That very same mixer got passed down to me, and it now stays tucked away ..... a very precious heirloom that I want to protect and keep forever. I do have a newer, bright red KitchenAid that I use from time to time, but to be honest I do not bake nearly as much as I used to when I was a kid. I do still use the mixer quite a bit for iced cream, and whipping up coconut cream ...... but since the mixer is tucked away in the back of the closet, I sometimes get deterred from using it just for the fact that I don't feel like lugging it out of the closet. Recently, Williams Sonoma gifted me the new KitchenAid mini mixer, and I am so excited because lugging is no longer an excuse to not whip something up. Living in NYC, space is such a precious commodity, so when one of your favorite kitchen equipment pieces is made much smaller and lighter, that is something to get really excited about. Also, I am much more into gray and neutral tones that I was when I bought by (bright!) red mixer ..... so that is something else to be really exited about. 

Let's talk about one more thing that I am really really really excited about. Maybe you've discovered the wonders of chickpea liquid, maybe this is the first you have heard of it. I didn't quiet buy into it the first time I read about it, but the more research I did, and the more well-respected chefs were talking about this magical liquid, I knew that was going to be the first thing I was going to test out in my new KitchenAid mini. In case you're not up to speed, it has been discovered that the liquid in the can of chickpea, that is usually discarded, actually has the same properties as eggs making it a great egg, and sometimes dairy, replacement in baked goods. Someone also gave this magical liquid a super cute name, aquafaba, which is my new favorite word for my new favorite food trick. I am not necessarily looking to replace eggs ....my local, organic eggs are one of my favorite sources of protein ..... but I am still weary of dairy, heavy milk in particular, so I was very excited about the prospect of a dairy-free whipped cream that didn't require a can of coconut milk sitting upside down in the fridge. So when I poured that chickpea liquid into my KitchenAid with just a couple other ingredients to sweeten it, you can imagine how exited I was to see real, stiff white peaks after about 5 minutes of whipping. It really is a miracle. You have to try it yourself to believe it.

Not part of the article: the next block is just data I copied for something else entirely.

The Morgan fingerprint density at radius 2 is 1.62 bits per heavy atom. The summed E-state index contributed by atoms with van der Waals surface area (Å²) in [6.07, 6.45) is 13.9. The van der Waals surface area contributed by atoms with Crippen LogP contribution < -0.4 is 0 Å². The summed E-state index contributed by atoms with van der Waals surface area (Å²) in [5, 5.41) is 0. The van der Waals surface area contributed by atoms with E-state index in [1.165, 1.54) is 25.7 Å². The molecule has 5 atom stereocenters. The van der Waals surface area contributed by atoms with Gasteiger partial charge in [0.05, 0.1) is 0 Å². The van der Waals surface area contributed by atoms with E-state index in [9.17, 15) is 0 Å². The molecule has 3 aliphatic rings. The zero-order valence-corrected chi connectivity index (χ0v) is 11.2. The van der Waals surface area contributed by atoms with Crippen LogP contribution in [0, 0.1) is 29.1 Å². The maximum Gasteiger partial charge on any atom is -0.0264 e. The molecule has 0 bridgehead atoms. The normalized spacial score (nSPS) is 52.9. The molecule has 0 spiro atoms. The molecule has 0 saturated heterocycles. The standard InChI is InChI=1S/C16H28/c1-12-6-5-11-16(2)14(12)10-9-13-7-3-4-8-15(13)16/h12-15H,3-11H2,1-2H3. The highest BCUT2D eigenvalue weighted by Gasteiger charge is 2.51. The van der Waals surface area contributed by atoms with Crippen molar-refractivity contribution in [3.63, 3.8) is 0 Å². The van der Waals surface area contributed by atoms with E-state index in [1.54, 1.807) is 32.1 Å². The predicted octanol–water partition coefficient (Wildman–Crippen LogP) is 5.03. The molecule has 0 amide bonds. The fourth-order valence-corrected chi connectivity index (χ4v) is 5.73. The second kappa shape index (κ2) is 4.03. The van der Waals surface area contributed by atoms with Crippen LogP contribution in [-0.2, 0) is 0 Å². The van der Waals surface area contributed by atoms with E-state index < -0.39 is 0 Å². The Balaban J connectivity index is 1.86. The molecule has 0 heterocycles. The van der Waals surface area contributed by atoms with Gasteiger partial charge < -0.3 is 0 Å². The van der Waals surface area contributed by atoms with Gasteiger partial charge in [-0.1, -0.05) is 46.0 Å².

To celebrate, I roasted some peaches and plums that I picked up at the farmstand earlier that day, and then I soaked them in wine, you know, to be extra festive (this is a celebration, after all). I topped the fruit with some chopped pistachios, and a scoop of the aquafaba, and with one bite, my whipped dairy-free dreams finally came true. I could finally enjoy one of my favorite, simple summertime desserts with this fancy new whip. 

 

*This post is sponsored by Williams Sonoma who gifted me the KitchenAid mini mixer. Thanks for supporting the brands that support WCGL! 

roasted wine soaked peaches + plums with whipped aquafaba | what's cooking good looking
roasted wine soaked peaches + plums with whipped aquafaba | what's cooking good looking
roasted wine soaked peaches + plums with whipped aquafaba | what's cooking good looking
roasted wine soaked peaches + plums with whipped aquafaba | what's cooking good looking
roasted wine soaked peaches + plums with whipped aquafaba | what's cooking good looking
roasted wine soaked peaches + plums with whipped aquafaba | what's cooking good looking

roasted, wine soaked peaches + plums with whipped aquafaba 

You can use any kind of fruit that is in season, but stone fruit really works best for this recipe. If you are using another kind of fruit, just use enough to cover the the bottom of the baking dish. 

SERVES
4-6 for dessert

INGREDIENTS

about 5 peaches, halved and pitted
about 5 plums, halved and pitted
a drizzle of sunflower oil
a drizzle of maple syrup
1 teaspoon of vanilla extract

about 1 cup of wine (white, or dessert wine preferably) 

a handful of pistachios, chopped (optional)

for the whipped aquafaba:
the liquid from 1 can of organic, low sodium chickpeas
1/3 cup of sugar
1 tablespoon of lemon juice
1/2 teaspoon of vanilla extract
1/4 teaspoon of cream of tartar
a pinch of sea salt

METHOD

  • Pre-heat the oven to 350º. 
  • Place the peaches and plums in a 8"x8" baking dish and drizzle the oil and maple syrup evenly over top along with the vanilla. Toss to combine. Bake for 30-40 minutes, until the fruit is super soft, and brown and caramelized around the edges. 
  • Remove from the oven, and pour the wine in the baking dish with the fruit. Allow it to soak for a minimun of an hour, but obviouly the longer the better. You can even do this a day in advance.